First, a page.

In 2014 the Port Authority approved a controversial coal port at Fraser Surrey Docks (FSD), located on the bank of the Fraser River in Surrey, BC. FSD plans to ship 4 million metric tonnes of U.S. thermal coal annually with potential to increase shipments to 8 million metric tonnes in future.
FSD will need to process coal laden wastewater, primarily contaminated rain water, generated during the handling and export of this coal. FSD has applied to Metro Vancouver for a liquid waste permit to dispose of this contaminated rain water through Metro Vancouver’s sanitary sewage system. FSD has concluded that this is the cheapest and easiest way to get rid of its waste.
Metro’s Sewer Use Bylaw 299, (2007) limits how waste water can be discharged to the sanitary sewer system. More fundamentally, Metro Vancouver’s Liquid Waste Management Plan encourages reduction of pollution at source and discourages entry of rain water into the sanitary system. FSD should avoid contaminating rain water with coal dust in the first place and it should capture and treat any contaminated waste water on site rather than further burdening our sanitary sewer system. Read a detailed critique of the application in this submission to Metro Vancouver from Communities and Coal and Voters Taking Action on Change.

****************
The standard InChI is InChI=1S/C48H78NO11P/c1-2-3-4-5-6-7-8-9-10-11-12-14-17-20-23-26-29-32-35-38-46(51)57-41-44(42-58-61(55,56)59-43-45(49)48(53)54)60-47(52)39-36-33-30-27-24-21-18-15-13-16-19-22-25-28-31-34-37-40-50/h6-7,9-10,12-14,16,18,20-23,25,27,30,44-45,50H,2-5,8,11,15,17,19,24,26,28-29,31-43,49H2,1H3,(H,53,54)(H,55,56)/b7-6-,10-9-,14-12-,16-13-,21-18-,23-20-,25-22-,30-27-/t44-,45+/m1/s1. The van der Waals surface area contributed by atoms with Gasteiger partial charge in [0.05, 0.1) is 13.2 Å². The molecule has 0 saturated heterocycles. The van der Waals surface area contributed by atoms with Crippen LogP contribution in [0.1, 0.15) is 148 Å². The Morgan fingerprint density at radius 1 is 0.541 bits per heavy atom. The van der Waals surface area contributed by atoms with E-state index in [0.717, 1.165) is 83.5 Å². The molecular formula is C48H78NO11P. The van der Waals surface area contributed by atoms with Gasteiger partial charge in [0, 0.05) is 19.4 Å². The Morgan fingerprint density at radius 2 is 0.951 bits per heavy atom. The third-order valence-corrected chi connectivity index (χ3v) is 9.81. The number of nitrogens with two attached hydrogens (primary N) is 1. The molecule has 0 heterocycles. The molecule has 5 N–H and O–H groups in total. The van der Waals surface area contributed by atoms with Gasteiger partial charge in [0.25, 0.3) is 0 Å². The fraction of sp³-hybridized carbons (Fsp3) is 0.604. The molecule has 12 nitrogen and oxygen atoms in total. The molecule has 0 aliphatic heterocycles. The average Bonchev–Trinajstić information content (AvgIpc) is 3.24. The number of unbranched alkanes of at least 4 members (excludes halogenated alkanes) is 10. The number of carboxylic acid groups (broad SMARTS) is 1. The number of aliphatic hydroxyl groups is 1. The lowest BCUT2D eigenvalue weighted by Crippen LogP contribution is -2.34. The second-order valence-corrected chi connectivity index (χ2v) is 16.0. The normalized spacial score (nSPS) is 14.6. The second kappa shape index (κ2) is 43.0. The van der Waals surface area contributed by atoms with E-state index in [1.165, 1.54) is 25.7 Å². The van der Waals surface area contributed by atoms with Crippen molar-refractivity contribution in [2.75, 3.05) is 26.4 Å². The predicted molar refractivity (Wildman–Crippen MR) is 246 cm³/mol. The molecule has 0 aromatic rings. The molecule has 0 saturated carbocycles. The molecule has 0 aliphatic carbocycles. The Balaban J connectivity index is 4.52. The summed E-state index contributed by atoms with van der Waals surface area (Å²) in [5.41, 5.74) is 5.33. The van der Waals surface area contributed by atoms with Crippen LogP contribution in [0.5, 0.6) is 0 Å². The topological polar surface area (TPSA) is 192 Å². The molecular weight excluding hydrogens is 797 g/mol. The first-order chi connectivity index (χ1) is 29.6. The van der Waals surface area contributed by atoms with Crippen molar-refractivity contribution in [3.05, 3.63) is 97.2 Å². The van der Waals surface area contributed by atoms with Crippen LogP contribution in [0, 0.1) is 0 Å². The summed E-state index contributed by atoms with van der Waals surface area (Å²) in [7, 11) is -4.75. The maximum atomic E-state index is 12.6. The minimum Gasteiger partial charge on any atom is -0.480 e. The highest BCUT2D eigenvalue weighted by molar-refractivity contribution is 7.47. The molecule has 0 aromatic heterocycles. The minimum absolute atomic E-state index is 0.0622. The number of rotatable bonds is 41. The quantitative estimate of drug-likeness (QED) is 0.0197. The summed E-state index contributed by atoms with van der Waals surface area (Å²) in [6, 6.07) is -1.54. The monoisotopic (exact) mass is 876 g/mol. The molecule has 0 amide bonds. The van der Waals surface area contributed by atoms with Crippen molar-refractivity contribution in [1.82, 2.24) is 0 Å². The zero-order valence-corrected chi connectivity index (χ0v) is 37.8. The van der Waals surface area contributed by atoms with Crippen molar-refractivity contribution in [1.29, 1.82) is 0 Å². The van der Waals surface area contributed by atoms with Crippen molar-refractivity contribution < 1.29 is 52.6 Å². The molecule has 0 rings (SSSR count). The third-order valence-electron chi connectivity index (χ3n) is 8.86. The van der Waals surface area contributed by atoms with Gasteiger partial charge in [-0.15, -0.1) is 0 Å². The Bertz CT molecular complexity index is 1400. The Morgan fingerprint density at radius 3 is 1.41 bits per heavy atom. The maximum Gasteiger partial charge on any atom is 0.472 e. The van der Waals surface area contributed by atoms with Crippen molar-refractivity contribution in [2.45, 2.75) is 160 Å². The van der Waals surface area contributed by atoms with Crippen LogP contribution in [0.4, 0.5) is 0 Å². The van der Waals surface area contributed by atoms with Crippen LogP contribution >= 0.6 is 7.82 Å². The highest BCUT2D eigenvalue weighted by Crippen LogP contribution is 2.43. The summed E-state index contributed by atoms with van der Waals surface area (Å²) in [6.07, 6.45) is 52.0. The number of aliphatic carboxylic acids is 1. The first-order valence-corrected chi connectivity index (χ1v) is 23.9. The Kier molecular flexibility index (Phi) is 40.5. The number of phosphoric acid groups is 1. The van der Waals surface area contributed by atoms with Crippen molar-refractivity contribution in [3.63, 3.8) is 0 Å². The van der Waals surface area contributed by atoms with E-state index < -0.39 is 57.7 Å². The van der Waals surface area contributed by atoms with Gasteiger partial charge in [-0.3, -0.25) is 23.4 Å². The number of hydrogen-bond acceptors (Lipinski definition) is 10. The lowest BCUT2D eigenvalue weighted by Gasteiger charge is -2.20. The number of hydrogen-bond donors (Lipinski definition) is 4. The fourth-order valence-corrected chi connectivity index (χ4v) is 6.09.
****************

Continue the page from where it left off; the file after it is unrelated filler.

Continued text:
Given the overwhelming concern about this project, Metro Vancouver took the unprecedented step of asking for public comments on FSD’s liquid waste permit application. Real Port Hearings received and published 3013 comments that were sent to Metro. Metro’s Sewage Control Manager will consider all these comments when he decides whether or not to approve FSD’s liquid waste permit application. The Manager will consider whether the proposed coal waste water discharge poses a threat to human health and safety and the environment,and whether it threatens the efficient and cost-effective operation of our sanitary sewer system.
The official deadline for comments expired on April 9, 2015. However, you can still share your concerns here and we will publish them as a matter of public record.